the preparation and management of invitations to tender

     the drafting of contracts and their administrative and technical supervision

     the preparation of transactions and their entry in the accounts

     the signing of contracts

     specific terms of reference

     the preparation and administrative and technical supervision of contracts for evaluation projects and programmes decided by the DGs

     the administrative and financial management of contracts with external project support staff

     supervision and administrative control of consultancy firms

     inspection, auditing and fraud prevention

     logistical support for publicity campaigns

     the creation and management of databases on consultants, suppliers, external staff etc.

     computer aspects of project and programme management

     back-up for the organisation of meetings at the request of the external relations DGs

     the horizontal tasks necessary to the working of any administrative body.

2.  Human resources

  Officials and external staff will be transferred to the service from DGs I, IA, IB, VIII and ECHO (headquarters). Staffing will be at the level necessary for the proper performance of the tasks to be transferred to the Joint Service.

  Officials of the Joint Service will be subject to the same rules as staff of the external relations DGs as regards the obligation to serve abroad and rotation.

3.  Functioning of the Joint Service

  The Joint Service is to be headed by an official appointed by the Commission on a proposal from Mr Liikanen approved by the other Members of the Commission concerned.

  The Head of the Service will be responsible for managing the Joint Service under the supervision of the Directorates-General concerned and in line with decisions adopted in their spheres of competence. He will work within the framework of an organisation chart drawn up according to the procedures in force on the basis of posts redeployed from the Directorates-General concerned.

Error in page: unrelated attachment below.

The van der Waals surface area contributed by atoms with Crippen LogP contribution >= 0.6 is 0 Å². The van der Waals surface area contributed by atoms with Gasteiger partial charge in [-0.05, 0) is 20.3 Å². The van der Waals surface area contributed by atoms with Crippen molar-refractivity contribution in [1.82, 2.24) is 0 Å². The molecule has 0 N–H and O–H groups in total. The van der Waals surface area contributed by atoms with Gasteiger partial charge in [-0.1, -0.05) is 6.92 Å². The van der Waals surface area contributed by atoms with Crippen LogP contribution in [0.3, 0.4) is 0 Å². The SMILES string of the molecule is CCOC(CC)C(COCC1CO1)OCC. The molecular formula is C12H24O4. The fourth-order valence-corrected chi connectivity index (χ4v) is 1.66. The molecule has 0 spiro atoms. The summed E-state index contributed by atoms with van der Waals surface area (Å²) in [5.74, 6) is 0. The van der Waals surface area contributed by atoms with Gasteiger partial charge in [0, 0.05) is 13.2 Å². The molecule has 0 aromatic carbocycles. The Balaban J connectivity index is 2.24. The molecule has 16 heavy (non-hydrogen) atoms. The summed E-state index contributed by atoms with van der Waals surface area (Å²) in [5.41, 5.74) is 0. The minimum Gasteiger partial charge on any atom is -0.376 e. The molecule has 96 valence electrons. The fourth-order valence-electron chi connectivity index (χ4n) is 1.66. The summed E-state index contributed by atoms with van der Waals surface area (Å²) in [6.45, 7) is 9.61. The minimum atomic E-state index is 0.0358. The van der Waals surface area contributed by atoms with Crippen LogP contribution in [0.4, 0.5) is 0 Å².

The Joint Service will be supervised by a Management Committee comprising the Directors-General of DGs I, IA, IB, VIII and the Head of the Joint Service. The Committee will be chaired for a period of two years by a member to be appointed by common accord. The Director of ECHO is also a member of the Management Committee.

  The Committee, which will give the direction necessary for the Joint Service to work properly, will meet regularly and whenever its chairman, a member or the Head of the Joint Service believes it necessary.

  The Committee will be responsible for:

     establishing the Joint Service's overall priorities;

     adopting the Joint Service's annual work programme and the annual report on the execution thereof;

     arbitrating on questions of mutual interest in disputes between the Joint Service and one or more Directorates-General.

Responsibilities of the Head of the Joint Service

  —  Administrative

  The Head of the Joint Service will have the powers invested in a Director-General or Head of Service in the matter of AIPN (appointment of official, promotions etc.) and AHCC (authorisation to conclude contracts and other acts relating to other staff).

  —  Financial

  Subject to the detailed studies to be presented by the sub-working party set up for this purpose, which is scheduled to present its conclusions on 15 October, the Head of the Joint Service will be responsible for preparing transactions and entering them in the accounts. He will manage and exercise subdelegated authorising powers, with the external relations DGs retaining delegated authorising powers for the commitment of expenditure.

4.  Draft Decision

  The Commission is invited to adopt the following decisions:

  —  A Joint Service is set up with effect from 15 April 1998[106] to manage Community aid to non-member countries.

  —  The service will:

       fulfil the role described in this memorandum and implementing procedures adopted by the Commission according to the usual procedures;

       draw its staff from the external relations Directorate-General; in coordination with the Secretariat-General, DG IX, DG XIX and the external relations Directorates-General, the Inspectorate-General will carry out a screening exercise as soon as possible to identify, with due regard for the responsibilities of the geographical Directorates-General concerned, the posts, personnel and other administrative resources to be transferred for the proper implementation of the tasks assigned to it. A steering committee will be set up at this time.

  The Joint Service's organisation chart will be adopted according to the rules in force, taking account of the recommendations to be made by the sub-working parties. The organisation charts of the external relations Directorates-General will be altered accordingly.

106   The Joint Service came into operation in September 1998. Back